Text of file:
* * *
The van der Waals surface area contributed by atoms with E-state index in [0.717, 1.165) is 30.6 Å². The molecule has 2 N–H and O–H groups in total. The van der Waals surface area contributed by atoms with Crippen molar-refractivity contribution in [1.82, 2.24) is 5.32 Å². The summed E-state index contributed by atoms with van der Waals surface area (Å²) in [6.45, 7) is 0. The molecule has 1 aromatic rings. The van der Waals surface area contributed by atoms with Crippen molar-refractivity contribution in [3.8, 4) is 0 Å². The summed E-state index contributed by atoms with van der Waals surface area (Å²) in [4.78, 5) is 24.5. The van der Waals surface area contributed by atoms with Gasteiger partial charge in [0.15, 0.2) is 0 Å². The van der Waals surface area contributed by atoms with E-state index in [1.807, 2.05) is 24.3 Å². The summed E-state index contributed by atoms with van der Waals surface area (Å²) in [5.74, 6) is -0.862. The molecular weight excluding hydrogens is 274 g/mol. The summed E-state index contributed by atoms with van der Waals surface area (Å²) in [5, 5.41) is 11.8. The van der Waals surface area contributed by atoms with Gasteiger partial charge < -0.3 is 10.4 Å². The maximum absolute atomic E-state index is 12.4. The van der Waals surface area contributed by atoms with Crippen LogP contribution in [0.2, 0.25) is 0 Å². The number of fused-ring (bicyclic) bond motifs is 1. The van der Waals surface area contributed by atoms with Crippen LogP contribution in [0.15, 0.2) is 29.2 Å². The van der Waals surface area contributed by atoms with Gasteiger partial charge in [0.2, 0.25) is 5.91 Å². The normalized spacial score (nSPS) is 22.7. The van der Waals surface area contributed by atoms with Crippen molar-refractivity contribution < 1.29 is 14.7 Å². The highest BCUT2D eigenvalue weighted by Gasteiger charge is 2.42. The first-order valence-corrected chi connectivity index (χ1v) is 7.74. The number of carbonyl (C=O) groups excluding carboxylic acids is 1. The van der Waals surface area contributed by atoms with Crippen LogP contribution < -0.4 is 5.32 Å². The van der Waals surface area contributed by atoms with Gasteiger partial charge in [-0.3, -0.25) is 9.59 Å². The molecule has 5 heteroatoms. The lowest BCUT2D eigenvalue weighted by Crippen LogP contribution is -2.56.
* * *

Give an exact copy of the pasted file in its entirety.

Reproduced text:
The van der Waals surface area contributed by atoms with E-state index in [0.717, 1.165) is 30.6 Å². The molecule has 2 N–H and O–H groups in total. The van der Waals surface area contributed by atoms with Crippen molar-refractivity contribution in [1.82, 2.24) is 5.32 Å². The summed E-state index contributed by atoms with van der Waals surface area (Å²) in [6.45, 7) is 0. The molecule has 1 aromatic rings. The van der Waals surface area contributed by atoms with Crippen molar-refractivity contribution in [3.8, 4) is 0 Å². The summed E-state index contributed by atoms with van der Waals surface area (Å²) in [4.78, 5) is 24.5. The van der Waals surface area contributed by atoms with Gasteiger partial charge in [0.15, 0.2) is 0 Å². The van der Waals surface area contributed by atoms with E-state index in [1.807, 2.05) is 24.3 Å². The summed E-state index contributed by atoms with van der Waals surface area (Å²) in [5.74, 6) is -0.862. The molecular weight excluding hydrogens is 274 g/mol. The summed E-state index contributed by atoms with van der Waals surface area (Å²) in [5, 5.41) is 11.8. The van der Waals surface area contributed by atoms with Gasteiger partial charge < -0.3 is 10.4 Å². The maximum absolute atomic E-state index is 12.4. The van der Waals surface area contributed by atoms with Crippen LogP contribution in [0.2, 0.25) is 0 Å². The number of fused-ring (bicyclic) bond motifs is 1. The van der Waals surface area contributed by atoms with Crippen LogP contribution in [0.15, 0.2) is 29.2 Å². The van der Waals surface area contributed by atoms with Gasteiger partial charge in [0.2, 0.25) is 5.91 Å². The normalized spacial score (nSPS) is 22.7. The van der Waals surface area contributed by atoms with Crippen molar-refractivity contribution < 1.29 is 14.7 Å². The highest BCUT2D eigenvalue weighted by Gasteiger charge is 2.42. The first-order valence-corrected chi connectivity index (χ1v) is 7.74. The number of carbonyl (C=O) groups excluding carboxylic acids is 1. The van der Waals surface area contributed by atoms with Crippen LogP contribution < -0.4 is 5.32 Å². The van der Waals surface area contributed by atoms with Gasteiger partial charge in [-0.3, -0.25) is 9.59 Å². The molecule has 5 heteroatoms. The lowest BCUT2D eigenvalue weighted by Crippen LogP contribution is -2.56.